Stephen Hunter is the Pulitzer Prize-winning former chief film critic of the Washington Post. His most recent collection of film criticism is Now Playing at the Valencia. We invited Steve to write something (anything) for us on True Grit, the new Coen Brothers film which opened around the country yesterday.
Based on Charles Portis’s novel, the film is a remake of the beloved 1969 movie directed by Henry Hathaway for which John Wayne won his only Academy Award. Steve graciously accepted our invitation to write something for us about the film and turned in a luminous review:
The Coen Brothers’ replicant of True Grit is close enough to its genre origins to refresh some of the great pleasures of the western: men with horses, men with guns, men with really cool hats, and men with faces. In fact the faces are the proper landscape of the picture, giant granite edifices carved with fissures and aroyos, flecked with wild vegetable growth, dusty and dangerous.
The most demonic of these belongs to Jeff Bridges, who plays the crazed and canny U.S. Marshal and honcho mankiller Rooster Cogburn behind a scraggly, patched, bearded, weathered and salted mug that looks like it could have been the outer surface of a Spartan shield. When he cranks up that one eye into a squint which is crushed flat by the weight of a collapsed brow and a tensed cheek, he doesn’t look adorable at all, certainly not avuncular and mock-grandiose or ironic like the great John Wayne back in 1969, he just looks mean and when he’s not kicking Indian children for the dang fun of it, squabbling over money, drunk or otherwise occupied, his grit is more than true, it’s absolute. It’s like he sees the world over the blade of a front sight.
You can’t quite call the film “naturalistic,” or claim that it’s set in something called The Real West. The dialogue is too Victorian-ornate (a product of Charles Portis’s original gem of a novella) but it is set in a world where the 1969 Henry Hathaway version doesn’t exist, derived on a straight line from the Portis text. Any who attend hoping to bathe in the wake of the Duke’s showy passage–he won his only Oscar for the role– will be disappointed, for about 10 seconds.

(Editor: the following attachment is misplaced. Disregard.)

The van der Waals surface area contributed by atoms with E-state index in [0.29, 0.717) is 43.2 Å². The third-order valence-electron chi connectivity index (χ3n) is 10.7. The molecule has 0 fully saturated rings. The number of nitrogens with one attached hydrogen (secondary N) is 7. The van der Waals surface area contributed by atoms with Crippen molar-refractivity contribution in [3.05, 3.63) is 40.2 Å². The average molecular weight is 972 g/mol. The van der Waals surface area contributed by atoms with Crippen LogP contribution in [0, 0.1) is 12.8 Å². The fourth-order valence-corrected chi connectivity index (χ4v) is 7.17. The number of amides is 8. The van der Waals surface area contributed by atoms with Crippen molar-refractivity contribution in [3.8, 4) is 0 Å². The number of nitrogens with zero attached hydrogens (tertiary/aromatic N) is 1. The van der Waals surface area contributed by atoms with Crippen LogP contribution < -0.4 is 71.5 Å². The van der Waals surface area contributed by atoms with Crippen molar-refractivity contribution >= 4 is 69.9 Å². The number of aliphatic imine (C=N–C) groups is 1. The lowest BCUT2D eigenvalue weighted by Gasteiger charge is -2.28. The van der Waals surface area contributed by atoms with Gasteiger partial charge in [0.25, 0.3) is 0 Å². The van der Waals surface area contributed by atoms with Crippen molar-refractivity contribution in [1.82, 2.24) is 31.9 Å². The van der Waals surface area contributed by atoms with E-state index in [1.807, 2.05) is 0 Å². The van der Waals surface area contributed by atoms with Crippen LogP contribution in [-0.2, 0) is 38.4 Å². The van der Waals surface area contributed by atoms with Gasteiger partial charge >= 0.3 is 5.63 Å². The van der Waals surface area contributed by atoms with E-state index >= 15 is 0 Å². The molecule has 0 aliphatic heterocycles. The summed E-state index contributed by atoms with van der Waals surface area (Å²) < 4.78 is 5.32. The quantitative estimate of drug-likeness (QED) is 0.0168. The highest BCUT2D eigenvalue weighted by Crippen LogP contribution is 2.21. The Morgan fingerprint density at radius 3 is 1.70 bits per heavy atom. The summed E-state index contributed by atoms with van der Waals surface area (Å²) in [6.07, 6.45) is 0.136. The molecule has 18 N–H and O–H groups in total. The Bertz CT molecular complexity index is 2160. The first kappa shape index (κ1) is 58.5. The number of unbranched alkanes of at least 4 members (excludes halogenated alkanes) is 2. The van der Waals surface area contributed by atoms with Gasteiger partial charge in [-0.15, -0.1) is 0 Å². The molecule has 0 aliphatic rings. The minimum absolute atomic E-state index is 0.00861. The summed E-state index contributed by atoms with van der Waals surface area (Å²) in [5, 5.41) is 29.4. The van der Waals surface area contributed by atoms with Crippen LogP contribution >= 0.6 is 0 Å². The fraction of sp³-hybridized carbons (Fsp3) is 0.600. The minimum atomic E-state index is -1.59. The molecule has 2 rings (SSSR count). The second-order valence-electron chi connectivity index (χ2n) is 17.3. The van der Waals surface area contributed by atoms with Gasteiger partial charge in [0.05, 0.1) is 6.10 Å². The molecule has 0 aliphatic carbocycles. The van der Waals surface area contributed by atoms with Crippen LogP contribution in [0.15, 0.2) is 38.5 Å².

No, Bridges isn’t John Wayne, nor is Hallee Steinfeld, who plays the willful Mattie Ross, Kim Darby. She’s an authentic 14-year-old, callow and unformed, so the sexual tension of the original is replaced by something more Oedipal: she’s the daughter he never had and doesn’t know he missed, he’s the father shorn of sentimental idealism and softness, living only for a dad’s duty and in the end, his keenest is to protect his daughter. A signal moment: he rides a horse to death to save her, though she loves the animal and may hate him for it. He’s fine with being hated if that’s the price of his duty.
The plot, as many will remember, is primitive, goosed along now and then by a helpful coincidence. It is propelled by the conceit that her will is so strong that she bullies these brutish mankillers into submission and in the end, they’re happier for yielding to her executive instincts. She withers them with wit and shrivels them with her own killer stare.
The strongwilled Mattie hires the dissolute Rooster to track down the man who killed her father, a venture that takes them into the dark interior of what was then Indian Territory and is now Okalahoma. They range west from Ft. Smith, Arkansas, accompanied by a dandy of a Texas Ranger improbably named LeBoef (Matt Damon) in search of the evil Chaney (Josh Brolin) who has thrown in with a gang of cutthroats and retardates led by Lucky Ned Pepper (Barry Pepper). Each of these fellows has a face that looks like a leather cushion dragged behind a pickup over 40 miles of bad road, so that the movie also has a tone of random grotesqueness for fans of bad orthodonture and nostrils the size of volcanoes.
But more importantly, True Grit is played straight, without wink or irony. The Coens impose classical discipline upon themselves. Why, it’s as if these fellows never saw their own post-modernist films and are working in a year before the age dawned when all filmmakers have been to film school and have read all the back issues of Cahiers du Cinema.
I yearn to see an unrated version on DVD, so that Portis’s considerable bloodshed will be liberated from the politeness of the PG-13 rating, but the Coens do at least as well as Hathaway did in staging action sequences and capturing the dynamic abruptness of the gun fight. It appears that Bridges is a real horseman as he is seen to ride hard at his opponents on a real mount, reins in his teeth, and a Navy Colt in each hand. The Duke, if memory serves, was clearly riding a saddle secured to the flatbed of a pickup truck in those scenes 40-odd years ago.
Perhaps you have to skew way old to enjoy the film as much as I did; but for me, it put in me a hunger for popcorn and those grenade-like Milk Dud things that exploded in a spew of industrial grade caramel and enameled your molars together for weeks.